This term ‘Diet’ keeps coming up…why? Well, it’s a bit of a loose term that people seem to use to describe a momentary nutritional fix, despite meaning quite the opposite. The term ‘Diet’ is defined as ‘the kinds of food that a person or community habitually eats on a daily basis’. Interesting then that the term ‘Habitually’ refers to habit…if diet is a habit, then why for some does it seem to change from week to week, or in some cases day to day!?
Another definition then…Habit… ‘A recurrent, often unconscious pattern of behavior that is acquired through frequent repetition’. Strange then how one minute you’ll here of some TV star living on nothing more than lemon juice and syrup, a week later they’ll be raving about this no carb, high fat diet.
Granted they may do these diets for a few months and form a loose habit, but once the novelty wears off, or a new fad diet comes to the fore…it’ll be finished again.
So what is it with these erratic diets!? What’s wrong with adopting health and fitness as a LIFESTYLE? Why does it have to be a yoyo trend going from a conditioned figure or physique, to one that is unconditioned? Make yourself some SMART goals that are Specific, Measurable, Achievable, Realistic and Timely, have a vision in mind and apply yourself to achieving it!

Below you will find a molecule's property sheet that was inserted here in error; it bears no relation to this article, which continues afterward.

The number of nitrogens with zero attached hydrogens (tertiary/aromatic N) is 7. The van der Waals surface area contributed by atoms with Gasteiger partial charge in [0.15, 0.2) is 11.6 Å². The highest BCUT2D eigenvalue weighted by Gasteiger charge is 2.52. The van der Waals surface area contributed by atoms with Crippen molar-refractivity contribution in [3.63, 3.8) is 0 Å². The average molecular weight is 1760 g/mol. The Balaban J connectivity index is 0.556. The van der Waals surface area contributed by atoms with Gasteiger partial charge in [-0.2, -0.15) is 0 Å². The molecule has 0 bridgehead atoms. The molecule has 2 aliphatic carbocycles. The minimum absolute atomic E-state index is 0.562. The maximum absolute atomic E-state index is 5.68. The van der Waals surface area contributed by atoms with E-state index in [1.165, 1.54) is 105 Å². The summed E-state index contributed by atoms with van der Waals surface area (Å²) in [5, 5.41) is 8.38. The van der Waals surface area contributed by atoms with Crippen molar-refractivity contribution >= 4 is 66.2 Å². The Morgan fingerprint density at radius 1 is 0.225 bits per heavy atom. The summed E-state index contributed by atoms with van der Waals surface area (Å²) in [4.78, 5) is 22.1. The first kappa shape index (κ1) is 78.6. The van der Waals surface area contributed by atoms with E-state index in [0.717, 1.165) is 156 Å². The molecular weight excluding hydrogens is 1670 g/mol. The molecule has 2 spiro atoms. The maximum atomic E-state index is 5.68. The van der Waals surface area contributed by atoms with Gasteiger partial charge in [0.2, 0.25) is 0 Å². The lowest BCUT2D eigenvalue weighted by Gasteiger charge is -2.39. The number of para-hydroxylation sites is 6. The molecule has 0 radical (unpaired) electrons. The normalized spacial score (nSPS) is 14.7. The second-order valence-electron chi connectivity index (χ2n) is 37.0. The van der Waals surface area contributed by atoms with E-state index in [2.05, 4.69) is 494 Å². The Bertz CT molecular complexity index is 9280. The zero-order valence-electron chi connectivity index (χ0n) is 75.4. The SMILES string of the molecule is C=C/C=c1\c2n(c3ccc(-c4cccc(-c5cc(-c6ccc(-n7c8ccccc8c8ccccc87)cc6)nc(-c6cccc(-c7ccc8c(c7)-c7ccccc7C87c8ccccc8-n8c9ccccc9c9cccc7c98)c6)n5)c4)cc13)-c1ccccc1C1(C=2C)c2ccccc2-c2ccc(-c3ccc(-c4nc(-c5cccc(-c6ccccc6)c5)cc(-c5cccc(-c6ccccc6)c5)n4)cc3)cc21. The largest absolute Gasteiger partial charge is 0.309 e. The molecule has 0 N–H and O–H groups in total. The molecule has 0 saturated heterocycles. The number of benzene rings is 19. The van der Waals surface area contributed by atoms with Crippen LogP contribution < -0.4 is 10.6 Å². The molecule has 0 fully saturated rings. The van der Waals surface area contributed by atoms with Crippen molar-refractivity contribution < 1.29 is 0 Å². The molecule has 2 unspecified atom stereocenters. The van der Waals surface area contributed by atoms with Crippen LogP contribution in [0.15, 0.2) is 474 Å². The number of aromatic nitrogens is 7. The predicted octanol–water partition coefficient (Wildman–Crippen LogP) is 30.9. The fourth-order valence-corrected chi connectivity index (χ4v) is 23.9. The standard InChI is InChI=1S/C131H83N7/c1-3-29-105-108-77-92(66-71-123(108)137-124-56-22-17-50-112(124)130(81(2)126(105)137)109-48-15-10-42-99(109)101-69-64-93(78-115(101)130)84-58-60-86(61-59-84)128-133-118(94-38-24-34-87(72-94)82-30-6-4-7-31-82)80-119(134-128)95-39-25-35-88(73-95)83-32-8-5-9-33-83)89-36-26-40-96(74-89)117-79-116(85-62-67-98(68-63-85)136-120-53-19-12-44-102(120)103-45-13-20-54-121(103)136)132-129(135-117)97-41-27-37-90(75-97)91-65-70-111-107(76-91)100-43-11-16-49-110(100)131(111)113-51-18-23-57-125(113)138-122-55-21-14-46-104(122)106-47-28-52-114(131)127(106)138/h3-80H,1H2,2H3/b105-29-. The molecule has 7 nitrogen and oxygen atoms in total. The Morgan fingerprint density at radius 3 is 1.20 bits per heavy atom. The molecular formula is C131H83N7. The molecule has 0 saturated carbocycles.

See Nutrition as a lifestyle change, it should be nutritionally complete i.e. delivering all the essential macro and micro nutrients you need, but it doesn’t have to conform to regular starches, protein, fat and veg at set times as many may believe. But it’s a safe bet for the sake of nutritional completeness, so these should be included if possible.
Many people are intermittent fasters, some are paleolithic, and as far as I’m concerned this is a lifestyle, so it holds true to the term ‘diet’, i.e. it consists of a food that a person habitually eats on a daily basis’…not just because J-Lo or Beyonce are doing it!
Try to steer clear of these 'momentary fixes', they are quite often over restrictive, not nutritionally complete and may cause malnourishment and 'yoyo like' weight fluctuations.